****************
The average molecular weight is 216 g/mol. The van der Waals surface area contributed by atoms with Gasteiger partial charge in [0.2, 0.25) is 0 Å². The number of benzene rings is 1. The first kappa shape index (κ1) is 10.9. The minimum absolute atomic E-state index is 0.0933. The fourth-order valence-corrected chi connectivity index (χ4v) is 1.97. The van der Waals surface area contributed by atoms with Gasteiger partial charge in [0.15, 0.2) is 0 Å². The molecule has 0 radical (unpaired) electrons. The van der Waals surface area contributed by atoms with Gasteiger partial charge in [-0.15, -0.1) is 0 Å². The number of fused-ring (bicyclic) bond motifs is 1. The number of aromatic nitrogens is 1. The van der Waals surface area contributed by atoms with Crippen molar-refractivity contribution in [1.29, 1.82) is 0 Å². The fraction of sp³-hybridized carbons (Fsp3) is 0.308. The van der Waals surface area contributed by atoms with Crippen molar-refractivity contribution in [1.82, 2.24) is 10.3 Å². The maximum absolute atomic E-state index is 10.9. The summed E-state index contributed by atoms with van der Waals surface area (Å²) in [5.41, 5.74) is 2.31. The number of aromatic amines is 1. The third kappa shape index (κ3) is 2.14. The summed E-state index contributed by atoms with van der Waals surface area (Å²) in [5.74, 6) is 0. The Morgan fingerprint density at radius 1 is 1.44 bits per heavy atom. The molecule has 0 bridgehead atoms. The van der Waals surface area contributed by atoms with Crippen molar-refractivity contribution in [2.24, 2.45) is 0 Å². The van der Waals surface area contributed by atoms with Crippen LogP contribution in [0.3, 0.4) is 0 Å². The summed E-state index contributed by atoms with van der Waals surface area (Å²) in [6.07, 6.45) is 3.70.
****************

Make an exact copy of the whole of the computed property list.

The average molecular weight is 216 g/mol. The van der Waals surface area contributed by atoms with Gasteiger partial charge in [0.2, 0.25) is 0 Å². The number of benzene rings is 1. The first kappa shape index (κ1) is 10.9. The minimum absolute atomic E-state index is 0.0933. The fourth-order valence-corrected chi connectivity index (χ4v) is 1.97. The van der Waals surface area contributed by atoms with Gasteiger partial charge in [0.15, 0.2) is 0 Å². The molecule has 0 radical (unpaired) electrons. The van der Waals surface area contributed by atoms with Gasteiger partial charge in [-0.15, -0.1) is 0 Å². The number of fused-ring (bicyclic) bond motifs is 1. The number of aromatic nitrogens is 1. The van der Waals surface area contributed by atoms with Crippen molar-refractivity contribution in [1.29, 1.82) is 0 Å². The fraction of sp³-hybridized carbons (Fsp3) is 0.308. The van der Waals surface area contributed by atoms with Crippen molar-refractivity contribution in [1.82, 2.24) is 10.3 Å². The maximum absolute atomic E-state index is 10.9. The summed E-state index contributed by atoms with van der Waals surface area (Å²) in [5.41, 5.74) is 2.31. The number of aromatic amines is 1. The third kappa shape index (κ3) is 2.14. The summed E-state index contributed by atoms with van der Waals surface area (Å²) in [5.74, 6) is 0. The Morgan fingerprint density at radius 1 is 1.44 bits per heavy atom. The molecule has 0 bridgehead atoms. The van der Waals surface area contributed by atoms with Crippen molar-refractivity contribution in [2.24, 2.45) is 0 Å². The van der Waals surface area contributed by atoms with Crippen LogP contribution in [0.3, 0.4) is 0 Å². The summed E-state index contributed by atoms with van der Waals surface area (Å²) in [6.07, 6.45) is 3.70.